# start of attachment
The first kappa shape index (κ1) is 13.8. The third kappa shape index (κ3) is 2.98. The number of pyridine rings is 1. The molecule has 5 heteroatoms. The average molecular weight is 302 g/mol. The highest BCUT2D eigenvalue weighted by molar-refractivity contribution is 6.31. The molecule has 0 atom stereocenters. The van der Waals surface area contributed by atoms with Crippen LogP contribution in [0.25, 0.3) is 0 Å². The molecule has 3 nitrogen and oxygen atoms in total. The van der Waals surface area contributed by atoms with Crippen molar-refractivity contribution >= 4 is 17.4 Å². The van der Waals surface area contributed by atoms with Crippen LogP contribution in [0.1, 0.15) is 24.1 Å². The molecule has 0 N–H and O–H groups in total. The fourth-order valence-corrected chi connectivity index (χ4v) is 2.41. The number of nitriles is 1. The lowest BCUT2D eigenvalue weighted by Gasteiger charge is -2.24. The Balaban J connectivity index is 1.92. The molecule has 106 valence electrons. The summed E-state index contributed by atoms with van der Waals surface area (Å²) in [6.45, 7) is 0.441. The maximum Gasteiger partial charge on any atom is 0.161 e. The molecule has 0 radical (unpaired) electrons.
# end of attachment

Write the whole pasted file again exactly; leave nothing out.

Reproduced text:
The first kappa shape index (κ1) is 13.8. The third kappa shape index (κ3) is 2.98. The number of pyridine rings is 1. The molecule has 5 heteroatoms. The average molecular weight is 302 g/mol. The highest BCUT2D eigenvalue weighted by molar-refractivity contribution is 6.31. The molecule has 0 atom stereocenters. The van der Waals surface area contributed by atoms with Crippen LogP contribution in [0.25, 0.3) is 0 Å². The molecule has 3 nitrogen and oxygen atoms in total. The van der Waals surface area contributed by atoms with Crippen molar-refractivity contribution >= 4 is 17.4 Å². The van der Waals surface area contributed by atoms with Crippen LogP contribution in [0.1, 0.15) is 24.1 Å². The molecule has 0 N–H and O–H groups in total. The fourth-order valence-corrected chi connectivity index (χ4v) is 2.41. The number of nitriles is 1. The lowest BCUT2D eigenvalue weighted by Gasteiger charge is -2.24. The Balaban J connectivity index is 1.92. The molecule has 106 valence electrons. The summed E-state index contributed by atoms with van der Waals surface area (Å²) in [6.45, 7) is 0.441. The maximum Gasteiger partial charge on any atom is 0.161 e. The molecule has 0 radical (unpaired) electrons.